Originally published Thursday, 12 March 2015.
It probably seemed a hairs breadth time between the calling and the cross for Peter, James, and John.
One day Simon Peter, Andrew, James and John were finishing an all-night fishing trip with no favor, when Jesus tells them, Put out into the deep and let down your nets for a catch. (Luke 5:4, ESV) That was the fishing trip that would change their lives. No longer would they be fishing for fish; they would become fishers of men.
It's funny how we never know what hello will change our lives. What new acquaintance will be a God-appointed friendship waiting on which to embark. Luke 5, and the other gospel accounts, is epic in our view because we know the outcome. But, did the disciples feel in their souls the gravity of that day's events as they unfolded? It's impossible to know.
Spring forward three years, and we once again encounter Jesus and three of his first-called disciples sharing a world-changing moment together. However, this time, the setting is a garden, not the sea, the food is bread and wine, not fish, and the task is to watch and pray, not to cast their nets to the waves.
Sometimes watching and praying can be much more challenging than working and casting. The sleepy disciples bear witness to this. There is a weight in the waiting.
Jesus had finished his final Passover meal with his disciples. He foretold of His betrayal, his death, and his resurrection (See Matthew 26) and commenced to sing a hymn and depart to Gethsemane. In these final parting moments with his friends and disciples, Jesus behaved in certain ways that we can pattern as we draw to transition points in our own lives:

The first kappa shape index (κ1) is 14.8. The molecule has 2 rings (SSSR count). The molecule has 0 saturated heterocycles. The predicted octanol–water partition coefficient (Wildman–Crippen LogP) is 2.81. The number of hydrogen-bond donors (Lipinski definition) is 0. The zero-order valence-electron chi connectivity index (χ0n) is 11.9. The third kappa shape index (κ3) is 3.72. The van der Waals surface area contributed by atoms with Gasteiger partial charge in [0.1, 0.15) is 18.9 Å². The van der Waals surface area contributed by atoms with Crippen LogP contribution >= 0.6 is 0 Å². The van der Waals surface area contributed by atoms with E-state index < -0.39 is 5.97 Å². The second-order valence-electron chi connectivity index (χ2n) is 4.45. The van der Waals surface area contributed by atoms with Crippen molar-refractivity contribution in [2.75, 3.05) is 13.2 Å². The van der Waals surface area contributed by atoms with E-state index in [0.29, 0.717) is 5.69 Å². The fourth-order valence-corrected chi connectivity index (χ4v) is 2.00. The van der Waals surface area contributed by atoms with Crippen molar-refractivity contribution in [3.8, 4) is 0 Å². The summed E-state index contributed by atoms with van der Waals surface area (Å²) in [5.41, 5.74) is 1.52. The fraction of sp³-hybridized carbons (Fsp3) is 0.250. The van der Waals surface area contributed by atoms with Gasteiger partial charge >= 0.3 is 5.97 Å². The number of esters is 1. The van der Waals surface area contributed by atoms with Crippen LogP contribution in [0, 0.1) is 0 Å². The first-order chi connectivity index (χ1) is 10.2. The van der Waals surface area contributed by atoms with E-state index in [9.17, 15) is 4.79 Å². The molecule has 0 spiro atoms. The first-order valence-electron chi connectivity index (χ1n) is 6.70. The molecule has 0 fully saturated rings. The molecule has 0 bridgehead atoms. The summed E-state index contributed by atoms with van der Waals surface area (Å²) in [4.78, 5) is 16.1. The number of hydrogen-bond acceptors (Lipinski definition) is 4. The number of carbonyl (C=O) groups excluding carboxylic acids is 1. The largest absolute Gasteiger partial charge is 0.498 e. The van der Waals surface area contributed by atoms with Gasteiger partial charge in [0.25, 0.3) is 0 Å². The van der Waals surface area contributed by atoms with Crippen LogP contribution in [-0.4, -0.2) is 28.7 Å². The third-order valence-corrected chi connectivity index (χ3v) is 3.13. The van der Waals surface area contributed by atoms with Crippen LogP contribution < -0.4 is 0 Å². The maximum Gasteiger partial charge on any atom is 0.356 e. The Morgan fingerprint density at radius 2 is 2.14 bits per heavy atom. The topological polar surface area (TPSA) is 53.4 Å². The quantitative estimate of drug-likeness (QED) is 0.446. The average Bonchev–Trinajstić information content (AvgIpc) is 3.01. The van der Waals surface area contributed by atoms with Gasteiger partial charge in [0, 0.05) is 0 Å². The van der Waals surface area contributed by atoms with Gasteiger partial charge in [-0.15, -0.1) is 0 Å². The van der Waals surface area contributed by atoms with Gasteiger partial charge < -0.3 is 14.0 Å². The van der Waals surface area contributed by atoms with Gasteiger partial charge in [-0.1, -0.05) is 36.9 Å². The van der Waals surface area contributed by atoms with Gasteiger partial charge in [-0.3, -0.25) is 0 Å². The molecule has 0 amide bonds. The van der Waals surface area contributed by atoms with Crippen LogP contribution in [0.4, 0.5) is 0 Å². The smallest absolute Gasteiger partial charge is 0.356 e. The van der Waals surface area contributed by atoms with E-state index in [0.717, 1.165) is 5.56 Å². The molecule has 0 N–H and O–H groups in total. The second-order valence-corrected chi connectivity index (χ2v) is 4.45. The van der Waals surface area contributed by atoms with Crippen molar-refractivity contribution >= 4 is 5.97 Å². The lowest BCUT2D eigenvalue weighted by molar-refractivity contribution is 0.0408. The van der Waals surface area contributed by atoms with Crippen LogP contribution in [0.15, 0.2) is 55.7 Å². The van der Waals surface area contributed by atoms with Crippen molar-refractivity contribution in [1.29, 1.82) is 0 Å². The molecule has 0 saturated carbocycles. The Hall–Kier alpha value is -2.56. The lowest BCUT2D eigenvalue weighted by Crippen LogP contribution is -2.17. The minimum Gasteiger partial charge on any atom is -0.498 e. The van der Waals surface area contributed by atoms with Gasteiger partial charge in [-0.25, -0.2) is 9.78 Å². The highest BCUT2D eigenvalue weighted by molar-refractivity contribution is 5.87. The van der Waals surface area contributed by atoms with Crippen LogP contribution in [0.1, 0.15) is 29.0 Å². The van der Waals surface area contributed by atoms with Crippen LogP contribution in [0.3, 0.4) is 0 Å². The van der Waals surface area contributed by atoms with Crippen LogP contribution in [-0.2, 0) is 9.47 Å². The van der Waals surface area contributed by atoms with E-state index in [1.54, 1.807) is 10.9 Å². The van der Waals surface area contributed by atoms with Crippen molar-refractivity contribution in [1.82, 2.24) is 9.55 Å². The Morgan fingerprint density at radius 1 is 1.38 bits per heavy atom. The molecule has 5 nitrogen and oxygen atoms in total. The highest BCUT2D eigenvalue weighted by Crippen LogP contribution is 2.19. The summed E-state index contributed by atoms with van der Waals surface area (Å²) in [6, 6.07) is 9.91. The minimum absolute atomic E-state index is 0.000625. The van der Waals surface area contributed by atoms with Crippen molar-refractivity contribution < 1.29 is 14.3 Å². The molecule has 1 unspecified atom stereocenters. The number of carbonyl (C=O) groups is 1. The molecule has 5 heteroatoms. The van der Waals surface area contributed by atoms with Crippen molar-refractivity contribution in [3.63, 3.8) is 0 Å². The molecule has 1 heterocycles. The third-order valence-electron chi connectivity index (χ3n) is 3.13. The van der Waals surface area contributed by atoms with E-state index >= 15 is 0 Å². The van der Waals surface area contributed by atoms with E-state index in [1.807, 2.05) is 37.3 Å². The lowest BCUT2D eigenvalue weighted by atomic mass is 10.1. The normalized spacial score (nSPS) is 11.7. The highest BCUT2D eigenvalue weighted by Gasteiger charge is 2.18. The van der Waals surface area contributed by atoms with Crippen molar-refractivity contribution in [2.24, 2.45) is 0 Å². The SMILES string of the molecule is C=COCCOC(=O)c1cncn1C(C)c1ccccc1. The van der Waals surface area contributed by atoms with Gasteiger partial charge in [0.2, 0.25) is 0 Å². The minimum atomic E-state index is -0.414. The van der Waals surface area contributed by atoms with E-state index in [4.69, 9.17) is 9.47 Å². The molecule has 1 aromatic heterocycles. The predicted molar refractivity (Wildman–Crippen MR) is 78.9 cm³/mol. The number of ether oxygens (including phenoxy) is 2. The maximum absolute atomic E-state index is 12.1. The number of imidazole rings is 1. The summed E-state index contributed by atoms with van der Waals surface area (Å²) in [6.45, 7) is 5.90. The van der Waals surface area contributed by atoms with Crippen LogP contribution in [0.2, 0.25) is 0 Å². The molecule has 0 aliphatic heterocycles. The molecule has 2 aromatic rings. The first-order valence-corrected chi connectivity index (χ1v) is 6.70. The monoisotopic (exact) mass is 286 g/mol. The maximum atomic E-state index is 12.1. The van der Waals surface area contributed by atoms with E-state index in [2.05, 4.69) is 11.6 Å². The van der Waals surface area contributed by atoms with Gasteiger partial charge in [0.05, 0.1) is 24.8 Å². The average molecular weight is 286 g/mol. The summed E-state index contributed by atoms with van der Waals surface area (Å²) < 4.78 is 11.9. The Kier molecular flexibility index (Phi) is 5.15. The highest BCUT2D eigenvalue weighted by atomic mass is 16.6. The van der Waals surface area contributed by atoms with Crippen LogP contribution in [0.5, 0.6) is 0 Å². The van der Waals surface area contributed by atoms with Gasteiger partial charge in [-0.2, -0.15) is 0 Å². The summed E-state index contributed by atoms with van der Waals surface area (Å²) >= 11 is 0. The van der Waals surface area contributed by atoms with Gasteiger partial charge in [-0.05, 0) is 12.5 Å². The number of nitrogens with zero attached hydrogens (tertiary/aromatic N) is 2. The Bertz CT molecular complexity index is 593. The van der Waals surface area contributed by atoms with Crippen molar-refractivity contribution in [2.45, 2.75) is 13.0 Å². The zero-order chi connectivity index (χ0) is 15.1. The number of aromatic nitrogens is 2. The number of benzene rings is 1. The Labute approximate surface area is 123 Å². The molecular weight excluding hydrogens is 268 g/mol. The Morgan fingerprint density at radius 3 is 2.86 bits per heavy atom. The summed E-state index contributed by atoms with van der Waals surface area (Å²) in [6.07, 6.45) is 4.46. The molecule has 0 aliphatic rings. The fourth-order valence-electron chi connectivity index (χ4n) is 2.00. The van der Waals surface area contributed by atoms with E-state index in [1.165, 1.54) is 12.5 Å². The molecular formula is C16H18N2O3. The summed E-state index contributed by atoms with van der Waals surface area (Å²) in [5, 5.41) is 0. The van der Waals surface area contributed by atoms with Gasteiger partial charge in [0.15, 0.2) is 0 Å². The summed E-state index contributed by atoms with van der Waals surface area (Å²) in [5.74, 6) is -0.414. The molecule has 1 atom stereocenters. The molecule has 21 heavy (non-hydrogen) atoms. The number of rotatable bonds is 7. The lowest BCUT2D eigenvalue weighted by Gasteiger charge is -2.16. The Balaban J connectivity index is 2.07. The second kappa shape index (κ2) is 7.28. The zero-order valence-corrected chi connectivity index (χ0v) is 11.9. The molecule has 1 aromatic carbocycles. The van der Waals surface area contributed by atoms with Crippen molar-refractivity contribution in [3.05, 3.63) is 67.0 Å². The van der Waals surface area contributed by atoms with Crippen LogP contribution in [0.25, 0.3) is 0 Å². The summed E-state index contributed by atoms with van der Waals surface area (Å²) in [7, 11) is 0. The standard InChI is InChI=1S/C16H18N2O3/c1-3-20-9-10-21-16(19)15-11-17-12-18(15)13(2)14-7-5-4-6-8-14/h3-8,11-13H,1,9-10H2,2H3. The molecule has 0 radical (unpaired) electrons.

- Jesus drew close to those closest to Him. Jesus took all the disciples to Gethsemane, minus Judas who was too busy betraying Him; however, He drew even closer to his three friends: Peter, James and John. Jesus took them further into the garden and shared more of Himself with them.
- Jesus shared the burdens of His soul with trusted friends. Jesus' future was not veiled to any of the disciples, but the agony with which He faced his destiny was shared with a chosen few. He confides in Peter, James, and John:
My soul is very sorrowful, even to death; remain here and watch with me. (Matthew 26:38)
- Jesus drew closest to the Father. While Christ invited His friends and disciples to share in His burden through prayer, He petitioned His Father alone further still into the Garden of Gethsemane. Jesus asked for the cup of God's wrath to pass, yet ultimately he petitioned for the Father's will to be done. We too can portray only so much truth to our closest friends and family--God is the only one who knows in fullness our joys and our sorrows.
- Jesus used his fleeting time to continue to instruct His disciples concerning:
Their duty. Watch and pray that you may not enter into temptation. The spirit indeed is willing, but the flesh is weak. (Matthew 26:41)
God's power. Do you think that I cannot appeal to my Father and he will at once send me more than twelve legions of angels? (Matthew 26:53)
God's will. ...all this has taken place that the Scriptures of the prophets might be fulfilled. (Matthew 26:56)
It is comforting to me that even in partings, Jesus provides the way in which we can do so with the greatest impact.